A 65-year-old man working near metallic fences during a thunderstorm was struck by lightning. He lost consciousness and experienced a dermal burn on the right side of his body (10% total body surface area). Even though he did not complain about any hearing problems after the event, we found that his tympanic membrane was ruptured. After 34 days, the perforation of the tympanic membrane spontaneously healed without any further problems. Otologic problems tend to be missed because of the priority given to other critical emergency problems. Lightning could cause many issues such as auditory problems, vestibular disorders and facial paralysis, so it is important to recognize that a patient who is struck by lightning should undergo a complete otolaryngological evaluation right away.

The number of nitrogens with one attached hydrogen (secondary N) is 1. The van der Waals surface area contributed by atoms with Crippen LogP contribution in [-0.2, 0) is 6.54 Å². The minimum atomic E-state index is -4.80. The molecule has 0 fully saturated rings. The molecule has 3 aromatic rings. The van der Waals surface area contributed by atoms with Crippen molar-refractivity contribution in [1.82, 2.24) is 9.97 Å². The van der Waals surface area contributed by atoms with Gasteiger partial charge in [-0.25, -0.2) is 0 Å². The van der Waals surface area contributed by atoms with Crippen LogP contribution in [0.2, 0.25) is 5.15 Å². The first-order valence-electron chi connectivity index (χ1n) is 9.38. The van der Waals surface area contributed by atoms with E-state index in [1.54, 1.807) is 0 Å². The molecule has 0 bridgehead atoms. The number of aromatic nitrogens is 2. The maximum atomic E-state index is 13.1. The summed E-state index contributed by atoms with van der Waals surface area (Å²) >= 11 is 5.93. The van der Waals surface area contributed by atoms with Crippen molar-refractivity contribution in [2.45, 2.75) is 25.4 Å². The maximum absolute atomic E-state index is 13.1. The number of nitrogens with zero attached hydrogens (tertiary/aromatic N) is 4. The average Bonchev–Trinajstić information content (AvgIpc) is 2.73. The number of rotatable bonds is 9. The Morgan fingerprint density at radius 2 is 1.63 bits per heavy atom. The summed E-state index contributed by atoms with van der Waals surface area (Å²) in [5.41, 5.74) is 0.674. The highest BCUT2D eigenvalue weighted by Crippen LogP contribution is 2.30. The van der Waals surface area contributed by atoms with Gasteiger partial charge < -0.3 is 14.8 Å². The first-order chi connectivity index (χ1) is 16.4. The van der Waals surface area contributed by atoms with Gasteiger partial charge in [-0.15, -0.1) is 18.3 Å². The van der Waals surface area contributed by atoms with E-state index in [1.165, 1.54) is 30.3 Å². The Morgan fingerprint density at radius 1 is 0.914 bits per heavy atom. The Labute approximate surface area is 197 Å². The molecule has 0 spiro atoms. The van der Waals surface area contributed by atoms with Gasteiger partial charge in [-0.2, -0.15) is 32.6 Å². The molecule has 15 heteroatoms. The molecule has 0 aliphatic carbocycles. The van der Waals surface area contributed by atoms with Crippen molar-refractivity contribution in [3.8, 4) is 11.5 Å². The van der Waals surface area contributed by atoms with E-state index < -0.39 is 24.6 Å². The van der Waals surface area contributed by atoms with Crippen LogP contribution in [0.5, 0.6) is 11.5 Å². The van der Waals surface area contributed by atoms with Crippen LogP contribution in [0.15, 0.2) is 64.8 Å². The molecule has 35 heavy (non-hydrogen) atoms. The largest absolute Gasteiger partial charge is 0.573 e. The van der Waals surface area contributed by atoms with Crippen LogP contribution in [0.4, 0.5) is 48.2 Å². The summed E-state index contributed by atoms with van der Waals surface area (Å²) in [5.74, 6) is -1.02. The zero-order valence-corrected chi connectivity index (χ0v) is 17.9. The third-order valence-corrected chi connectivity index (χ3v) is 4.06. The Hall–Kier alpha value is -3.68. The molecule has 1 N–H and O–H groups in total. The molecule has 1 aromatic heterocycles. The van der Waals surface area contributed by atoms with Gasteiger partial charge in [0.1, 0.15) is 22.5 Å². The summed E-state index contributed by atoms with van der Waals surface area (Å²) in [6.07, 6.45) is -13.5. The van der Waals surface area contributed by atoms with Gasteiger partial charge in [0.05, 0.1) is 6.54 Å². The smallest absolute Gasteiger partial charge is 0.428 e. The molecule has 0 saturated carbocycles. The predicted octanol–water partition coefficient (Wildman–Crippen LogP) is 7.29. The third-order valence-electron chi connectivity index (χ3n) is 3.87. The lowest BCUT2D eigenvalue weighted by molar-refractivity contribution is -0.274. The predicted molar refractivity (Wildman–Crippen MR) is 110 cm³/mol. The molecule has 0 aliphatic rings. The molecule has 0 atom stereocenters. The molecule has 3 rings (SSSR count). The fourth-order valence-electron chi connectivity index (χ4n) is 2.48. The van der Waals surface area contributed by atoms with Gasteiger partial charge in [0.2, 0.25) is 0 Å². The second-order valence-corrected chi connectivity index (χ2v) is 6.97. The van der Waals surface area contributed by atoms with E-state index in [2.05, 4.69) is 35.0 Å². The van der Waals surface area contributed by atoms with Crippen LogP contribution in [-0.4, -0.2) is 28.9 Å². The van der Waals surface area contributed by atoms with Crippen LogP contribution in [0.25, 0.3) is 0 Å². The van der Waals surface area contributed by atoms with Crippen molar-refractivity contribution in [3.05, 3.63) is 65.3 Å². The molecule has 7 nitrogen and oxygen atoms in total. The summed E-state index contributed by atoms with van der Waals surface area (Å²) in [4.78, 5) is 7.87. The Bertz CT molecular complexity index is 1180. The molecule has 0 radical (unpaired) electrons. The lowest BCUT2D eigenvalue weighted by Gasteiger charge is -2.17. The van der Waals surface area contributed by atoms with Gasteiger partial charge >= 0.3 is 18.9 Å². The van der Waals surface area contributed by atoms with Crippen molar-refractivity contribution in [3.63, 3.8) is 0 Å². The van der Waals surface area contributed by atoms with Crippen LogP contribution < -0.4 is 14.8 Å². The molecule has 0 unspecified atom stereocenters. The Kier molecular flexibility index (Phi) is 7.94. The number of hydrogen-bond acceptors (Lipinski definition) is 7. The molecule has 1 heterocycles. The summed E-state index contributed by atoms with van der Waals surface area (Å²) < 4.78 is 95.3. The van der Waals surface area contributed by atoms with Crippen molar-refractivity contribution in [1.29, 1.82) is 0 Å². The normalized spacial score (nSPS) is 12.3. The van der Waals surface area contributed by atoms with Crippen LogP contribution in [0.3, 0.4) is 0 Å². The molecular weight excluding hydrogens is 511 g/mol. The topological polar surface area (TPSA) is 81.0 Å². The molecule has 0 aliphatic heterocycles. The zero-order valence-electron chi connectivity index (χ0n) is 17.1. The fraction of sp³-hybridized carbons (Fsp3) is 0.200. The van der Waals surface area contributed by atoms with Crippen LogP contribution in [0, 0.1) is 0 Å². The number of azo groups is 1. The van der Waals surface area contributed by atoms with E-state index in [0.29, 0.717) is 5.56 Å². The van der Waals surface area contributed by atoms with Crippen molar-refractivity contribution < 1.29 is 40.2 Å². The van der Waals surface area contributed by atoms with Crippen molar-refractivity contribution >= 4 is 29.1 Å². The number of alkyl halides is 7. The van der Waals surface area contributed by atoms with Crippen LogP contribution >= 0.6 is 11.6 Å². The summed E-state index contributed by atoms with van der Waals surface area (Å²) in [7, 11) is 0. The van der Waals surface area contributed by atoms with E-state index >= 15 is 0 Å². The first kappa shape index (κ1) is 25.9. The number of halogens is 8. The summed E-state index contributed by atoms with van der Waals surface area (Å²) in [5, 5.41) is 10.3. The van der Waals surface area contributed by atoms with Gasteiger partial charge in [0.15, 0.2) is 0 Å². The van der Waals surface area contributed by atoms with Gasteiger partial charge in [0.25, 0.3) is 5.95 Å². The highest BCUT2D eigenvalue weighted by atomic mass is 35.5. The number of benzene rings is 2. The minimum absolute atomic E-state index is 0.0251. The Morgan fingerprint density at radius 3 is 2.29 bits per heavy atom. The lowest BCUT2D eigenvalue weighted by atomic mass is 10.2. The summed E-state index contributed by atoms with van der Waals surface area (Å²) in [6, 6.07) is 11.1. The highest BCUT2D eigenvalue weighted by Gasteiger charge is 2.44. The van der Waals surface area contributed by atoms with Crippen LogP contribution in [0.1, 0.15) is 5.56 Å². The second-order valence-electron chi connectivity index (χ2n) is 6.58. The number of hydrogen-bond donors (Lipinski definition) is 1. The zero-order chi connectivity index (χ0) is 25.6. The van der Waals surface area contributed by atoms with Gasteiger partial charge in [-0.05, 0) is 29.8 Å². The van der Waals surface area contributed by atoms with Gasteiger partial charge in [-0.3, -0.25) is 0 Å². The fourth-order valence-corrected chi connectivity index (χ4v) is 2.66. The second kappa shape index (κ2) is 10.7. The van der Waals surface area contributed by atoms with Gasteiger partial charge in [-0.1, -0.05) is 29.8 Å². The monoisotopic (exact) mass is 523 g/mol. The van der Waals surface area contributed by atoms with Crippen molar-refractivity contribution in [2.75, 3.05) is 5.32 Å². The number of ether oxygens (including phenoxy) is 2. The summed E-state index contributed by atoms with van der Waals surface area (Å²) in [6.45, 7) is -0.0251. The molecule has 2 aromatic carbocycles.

Laser surgery of the inferior turbinate has been considered a simple and effective surgical treatment with a low complication rate and has been used widely by many ENT surgeons including those in private clinics throughout Japan. In the present study, we assessed the clinical efficacy of carbon dioxide laser treatment in a private clinic. Treatments were performed on an outpatient basis in up to three consecutive sessions under local anesthesia. The outcome was evaluated with daily nasal symptom reports and patient interviews according to the Practical Guidelines for the Management of Allergic Rhinitis in Japan, 2009. Six months after treatment, almost all the nasal symptoms and total severity had remarkably improved in most patients. We also examined unsuccessful cases of laser surgery and discussed our results. Laser surgery of the inferior turbinate is a minor surgical procedure with high efficacy and minimal postoperative morbidity. More cases and a longer follow-up are necessary to provide longer-term results.